Autism Spectrum Disorder (ASD) is a neural developmental disability, which typically causes a person to have difficulty with social and communication skills. A child with ASD will often prefer to stick to a set of familiar activities, and will resist changes to daily routines. ASD is a wide-spectrum disorder, which means that no two people with Autism will have exactly the same symptoms or severity of symptoms. In this article we will review the symptoms of ASD, as well as how it is assessed and treated.
Signs a Child May Have Autism Spectrum Disorder
For a child to be diagnosed with Autism, there needs to be abnormalities with their interpersonal skills, as well as peculiar behaviours that are persistent across different scenarios in the child’s life. You, their teacher and/or other parents might observe a range of behaviours including:
Difficulty responding to or initiating social interactions. Often preferring to be by themselves rather than with people.
Language skills that are well behind other children of their age.
Appearing to not understand what people want or say.
Using language in an unusual way, such using overly formal or academic language. In-depth vocabulary around 1-2 specific topics, e.g. trains or dinosaurs, but very limited in other functional vocabulary, e.g. “drink, eat, shoes, water, toilet, car.”
Using objects such as a cup or DVD, to show what they want, more than using spoken words.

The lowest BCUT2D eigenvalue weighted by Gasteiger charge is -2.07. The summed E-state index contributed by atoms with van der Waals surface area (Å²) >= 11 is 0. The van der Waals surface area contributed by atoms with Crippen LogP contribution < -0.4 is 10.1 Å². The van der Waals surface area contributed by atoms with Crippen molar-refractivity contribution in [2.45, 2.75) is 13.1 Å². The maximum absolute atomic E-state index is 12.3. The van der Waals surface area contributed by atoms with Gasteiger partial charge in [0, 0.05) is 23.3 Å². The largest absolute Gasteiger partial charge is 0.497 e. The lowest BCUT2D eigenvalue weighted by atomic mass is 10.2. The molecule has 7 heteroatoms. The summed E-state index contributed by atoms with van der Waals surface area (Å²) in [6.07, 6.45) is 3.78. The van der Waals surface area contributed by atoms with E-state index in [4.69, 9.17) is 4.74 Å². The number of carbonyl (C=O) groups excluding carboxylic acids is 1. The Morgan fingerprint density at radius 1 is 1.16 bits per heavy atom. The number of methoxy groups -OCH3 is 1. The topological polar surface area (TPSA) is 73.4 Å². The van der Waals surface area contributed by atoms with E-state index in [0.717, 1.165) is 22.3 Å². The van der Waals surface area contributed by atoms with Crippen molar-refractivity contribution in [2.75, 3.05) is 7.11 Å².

Repetitive speech or physical movements, such as excessive flapping of the arms when excited.
Very inflexible adherence to routines.
Extremely fixated interests on any particular topic.
Unusual sensitivity to audial, visual or physical stimulus.
Assessment and Diagnosis
Diagnosis is usually made by a Child Psychiatrist, Paediatrician or Psychologist. If you suspect your child has Autistic Spectrum Disorder, your local District Health Board’s Child Development Team is an ideal point of contact. They are a multi-disciplinary team and will provide specialised assessments for your child before referring you to suitable experts for on-going support.
The Role of Speech Therapy in Treatment
One of the experts to whom your child may be referred is a Speech-Language Therapist (SLT). It can be challenging for children with Autism Spectrum Disorder to interact meaningfully with others and the intent of speech therapy is to help these kids reach their full communication potential. Key outcomes SLTs work toward include improved social skills, understanding of language and the ability to engage in back-and-forth interactions. Also, for children who are over-sensitive to sounds and who might display reactions such as covering their ears in a noisy classroom, an SLT will develop strategies to remove such barriers to learning.
Many children with Autism will qualify for funding to support their learning needs throughout their schooling. The New Zealand On-going Resource Scheme (ORS) is available for children diagnosed with severe learning impairments and depending a child’s severity of ASD, they may qualify for it. The NZ Ministry of Education’s Special Education branch can write ORS applications for school-aged children, and should be contacted through school, your SLT or Doctor.
In conclusion, there is no cure for Autism, but Doctors, Speech-Language Therapists, and Teachers can help these individuals learn to communicate and socialise better. Some children with Autism will progress through school and University, then lead full lives on their own. Many will need some kind of help to achieve this, but with caring, professional support they will all have brighter futures!